Thanks for Finding Me


I remembered my cousin Edward (name has been changed). His father had died in World War II when Edward was only two years old. Eventually his mother remarried, and her new husband adopted my young cousin. Edward’s surname was changed, and because his stepfather was in the military, the family moved from base to base until we all lost track of Edward.

Fifty-nine years later I was strongly impressed to try to find my cousin. I contacted several other cousins, but no one knew where to find Edward. Searching the phone book of our Ohio hometown, I found one surname similar to Edward’s. I sent a letter and received a response from this man saying he had an e-mail that included the name of a corporation in the East where Edward may have worked.

I went to the Internet and searched for the company’s Web site. Sure enough, there were Edward’s name and e-mail address! I was filled with excitement as I sent him an e-mail asking if he was my lost cousin. Finally a reply came: “Yes, I’m your cousin. I’ll call you later today.” As I read that short message, tears filled my eyes, and joy flowed from the bottom of my soul. After 59 years I had reached out and found my cousin. Maybe I could renew a family relationship that had been lost.

When Edward called, he told me he had really only known one father—his stepfather. His mother had spoken very little about his biological father, and the only remembrance he had of his father was his Purple Heart.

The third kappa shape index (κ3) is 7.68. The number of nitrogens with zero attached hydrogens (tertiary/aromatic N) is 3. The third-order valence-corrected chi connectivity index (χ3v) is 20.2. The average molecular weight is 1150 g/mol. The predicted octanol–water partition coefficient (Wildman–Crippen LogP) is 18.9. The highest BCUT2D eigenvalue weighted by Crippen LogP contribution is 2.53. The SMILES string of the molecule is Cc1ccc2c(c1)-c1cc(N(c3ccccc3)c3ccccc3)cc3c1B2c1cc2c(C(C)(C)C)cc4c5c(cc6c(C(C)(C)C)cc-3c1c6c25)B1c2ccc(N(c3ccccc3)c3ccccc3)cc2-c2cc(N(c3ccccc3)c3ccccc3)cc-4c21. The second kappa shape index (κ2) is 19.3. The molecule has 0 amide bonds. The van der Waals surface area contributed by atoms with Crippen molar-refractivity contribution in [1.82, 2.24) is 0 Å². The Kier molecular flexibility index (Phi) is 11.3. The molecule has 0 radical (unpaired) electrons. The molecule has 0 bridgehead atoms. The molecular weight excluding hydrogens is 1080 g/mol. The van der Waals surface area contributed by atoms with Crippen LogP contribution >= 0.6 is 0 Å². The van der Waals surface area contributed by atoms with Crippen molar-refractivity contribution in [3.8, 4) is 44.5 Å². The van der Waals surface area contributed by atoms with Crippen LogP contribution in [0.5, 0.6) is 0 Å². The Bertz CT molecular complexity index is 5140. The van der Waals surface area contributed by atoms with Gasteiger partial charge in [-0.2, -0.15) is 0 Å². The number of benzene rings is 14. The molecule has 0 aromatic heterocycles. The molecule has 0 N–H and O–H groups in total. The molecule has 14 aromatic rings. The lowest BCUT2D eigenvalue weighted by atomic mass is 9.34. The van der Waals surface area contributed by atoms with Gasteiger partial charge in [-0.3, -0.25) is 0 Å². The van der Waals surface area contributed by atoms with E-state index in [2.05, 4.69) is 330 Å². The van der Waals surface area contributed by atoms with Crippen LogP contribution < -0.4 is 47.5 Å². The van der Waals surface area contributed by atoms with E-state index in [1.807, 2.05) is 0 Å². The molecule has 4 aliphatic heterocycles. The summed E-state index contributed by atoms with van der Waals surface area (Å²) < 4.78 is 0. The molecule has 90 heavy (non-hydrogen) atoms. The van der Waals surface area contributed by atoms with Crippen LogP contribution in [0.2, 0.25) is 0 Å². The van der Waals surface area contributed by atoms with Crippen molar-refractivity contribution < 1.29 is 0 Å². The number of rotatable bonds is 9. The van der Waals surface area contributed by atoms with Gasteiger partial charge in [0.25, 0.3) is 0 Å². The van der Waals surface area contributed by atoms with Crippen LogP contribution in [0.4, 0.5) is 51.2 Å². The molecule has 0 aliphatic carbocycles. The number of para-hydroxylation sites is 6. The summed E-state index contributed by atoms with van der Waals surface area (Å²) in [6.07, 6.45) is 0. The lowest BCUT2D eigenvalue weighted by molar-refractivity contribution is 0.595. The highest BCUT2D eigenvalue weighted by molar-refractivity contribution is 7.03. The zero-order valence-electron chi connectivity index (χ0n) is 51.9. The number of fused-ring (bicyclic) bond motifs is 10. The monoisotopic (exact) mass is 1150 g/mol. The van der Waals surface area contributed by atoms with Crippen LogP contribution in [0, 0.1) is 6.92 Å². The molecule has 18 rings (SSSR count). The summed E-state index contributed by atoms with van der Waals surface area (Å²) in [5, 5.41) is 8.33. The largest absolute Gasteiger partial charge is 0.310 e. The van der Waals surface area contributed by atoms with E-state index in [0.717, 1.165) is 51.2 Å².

I gave Edward some information about his ancestry and told him that he was named, in part, for his paternal grandfather. He vaguely remembered his grandmother, his aunts, cousins, and me.

I sent Edward his family history. Some stories and photographs were familiar to him, but others were new—flatboat captains who plied the Ohio and Mississippi Rivers to New Orleans, early settlers in the Western Reserve of Ohio, Indian scouts, and a great-grandfather who emigrated from Ireland with his large family.

Last year I received a Christmas card from Edward, and following his signature he wrote, “Again, many thanks for finding me.” As I read that sentiment, I wondered how many of my deceased ancestors have felt the same way when I have taken their names to the temple and performed their ordinance work. When we “find” our ancestors and learn about their lives and their stories, it is as if we come to know them in a very real way. Giving them the opportunity to accept the ordinances of the gospel creates an eternal bond between us. I don’t believe I’ll ever perform another vicarious temple ordinance without thinking of Edward’s words: “Thanks for finding me.”

[photos] Photographs and documents provided by Nancy M. Hopkins; purple heart © PhotoDisc; Mississippi flat boat © Corbis

Nancy M. Hopkins is a member of the Doylestown Ward, Philadelphia Pennsylvania Stake.